Bone Broth for Gut Health - How Might It Help?

Hi everybody and welcome to this topic about bone broth and whether it could help to heal your gut.


If you don't recognize me, I'm Ashley Oswald. I am a registered dietitian and founded Oswald Digestive Clinic. And I get to present this information to you today.


So let's just go ahead and dive right in.



What is bone broth?


  • Bone broth is made by simmering the bones and connective tissue of animals for one to two days,

  • It can be used in soups and sauces or on its own as a health drink.

  • Popular among chefs, holistic practitioners, and athletes for its potential healing properties.



I'm going to help to break down the science for you today. I put out this image here of Brodo, which is a newer restaurant in New York City. That is mostly at the time I was looking at it, it was just selling bone broths.


They might have expanded on to soups and things, but it just kind of goes to show how popular bone broth has gotten over the past few years. I actually have a personal story growing up.


My mom would use gelatin to strengthen her nails, and we're going to talk about what's the difference between collagen and gelatin and, all that, but it actually is and was effective. So it's pretty cool when you see those instant changes as far as food and medicine go.



Bone Broth as a Cultural Staple


So bone broth, it's been a cultural staple for some time for its healing immune-boosting properties throughout history.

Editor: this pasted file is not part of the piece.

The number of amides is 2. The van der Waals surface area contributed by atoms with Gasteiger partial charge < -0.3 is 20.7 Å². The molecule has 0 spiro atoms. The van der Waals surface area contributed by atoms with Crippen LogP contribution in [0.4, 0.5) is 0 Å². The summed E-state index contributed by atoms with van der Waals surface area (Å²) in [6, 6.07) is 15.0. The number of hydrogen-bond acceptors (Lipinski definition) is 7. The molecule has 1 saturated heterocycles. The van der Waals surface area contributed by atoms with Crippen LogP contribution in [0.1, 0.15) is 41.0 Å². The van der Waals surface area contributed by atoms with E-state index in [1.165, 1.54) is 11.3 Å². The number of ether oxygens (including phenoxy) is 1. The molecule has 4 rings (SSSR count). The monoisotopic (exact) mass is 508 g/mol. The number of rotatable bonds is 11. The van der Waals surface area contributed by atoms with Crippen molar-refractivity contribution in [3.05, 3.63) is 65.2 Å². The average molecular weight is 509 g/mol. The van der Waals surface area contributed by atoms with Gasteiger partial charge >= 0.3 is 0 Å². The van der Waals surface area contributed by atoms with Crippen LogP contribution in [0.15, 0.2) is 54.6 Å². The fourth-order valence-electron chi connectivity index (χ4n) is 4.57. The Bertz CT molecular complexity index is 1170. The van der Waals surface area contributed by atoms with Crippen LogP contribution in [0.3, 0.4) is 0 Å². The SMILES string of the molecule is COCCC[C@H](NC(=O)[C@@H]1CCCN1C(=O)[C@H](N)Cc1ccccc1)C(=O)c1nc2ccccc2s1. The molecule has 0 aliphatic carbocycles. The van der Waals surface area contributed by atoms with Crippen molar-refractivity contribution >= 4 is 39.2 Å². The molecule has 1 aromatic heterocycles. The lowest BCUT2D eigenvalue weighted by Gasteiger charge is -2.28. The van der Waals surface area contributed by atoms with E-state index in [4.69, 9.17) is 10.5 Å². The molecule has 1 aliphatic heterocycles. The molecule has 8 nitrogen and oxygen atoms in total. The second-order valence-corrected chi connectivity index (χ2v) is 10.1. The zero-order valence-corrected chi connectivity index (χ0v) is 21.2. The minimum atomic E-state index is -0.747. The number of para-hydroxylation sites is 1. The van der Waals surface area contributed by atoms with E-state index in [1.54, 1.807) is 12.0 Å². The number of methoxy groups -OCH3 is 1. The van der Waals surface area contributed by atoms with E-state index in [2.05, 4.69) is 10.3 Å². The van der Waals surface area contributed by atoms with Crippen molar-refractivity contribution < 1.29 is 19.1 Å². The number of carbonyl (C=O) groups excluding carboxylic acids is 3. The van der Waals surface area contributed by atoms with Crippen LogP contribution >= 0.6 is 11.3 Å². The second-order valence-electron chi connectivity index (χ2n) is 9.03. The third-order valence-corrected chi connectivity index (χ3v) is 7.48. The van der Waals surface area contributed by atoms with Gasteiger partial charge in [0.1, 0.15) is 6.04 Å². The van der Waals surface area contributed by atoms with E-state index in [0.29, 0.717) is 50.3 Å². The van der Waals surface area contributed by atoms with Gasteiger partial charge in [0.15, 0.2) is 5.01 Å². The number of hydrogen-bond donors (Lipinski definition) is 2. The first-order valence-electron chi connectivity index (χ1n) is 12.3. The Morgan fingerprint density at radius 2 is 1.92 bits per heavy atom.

• Thai Noodle Soup

  • Vietnamese Pho

  • Japanese miso soup which they've always said is kind of boosting the immune system, helping to fight off cold.

  • Caribbean cow foot soup - We'll discuss a cow's feet in particular to see what potential advantages there may be, and in Chinese medicine it's been said to help with building blood cells and bone, strengthening the kidneys, supporting the digestive system, and recovering from stress.

  • Russian Borscht uses bone broth.


Fun Fact:


An interesting little story in 18th century Paris, travelers stayed the night at Inns and guest houses, and they were served something called restorative which is basically hot broths. And this is, was the first dish on the menu in early restaurants in France. And it kind of led to that word restaurant.


So really this hot broth, this bone broth is the root of where that term restaurant came from. So we don't have any really big double-blinded placebo-controlled randomized trials to see whether bone broth helps with chronic disease states. But if you also think about how it, how would we do a great study that way on bone broth?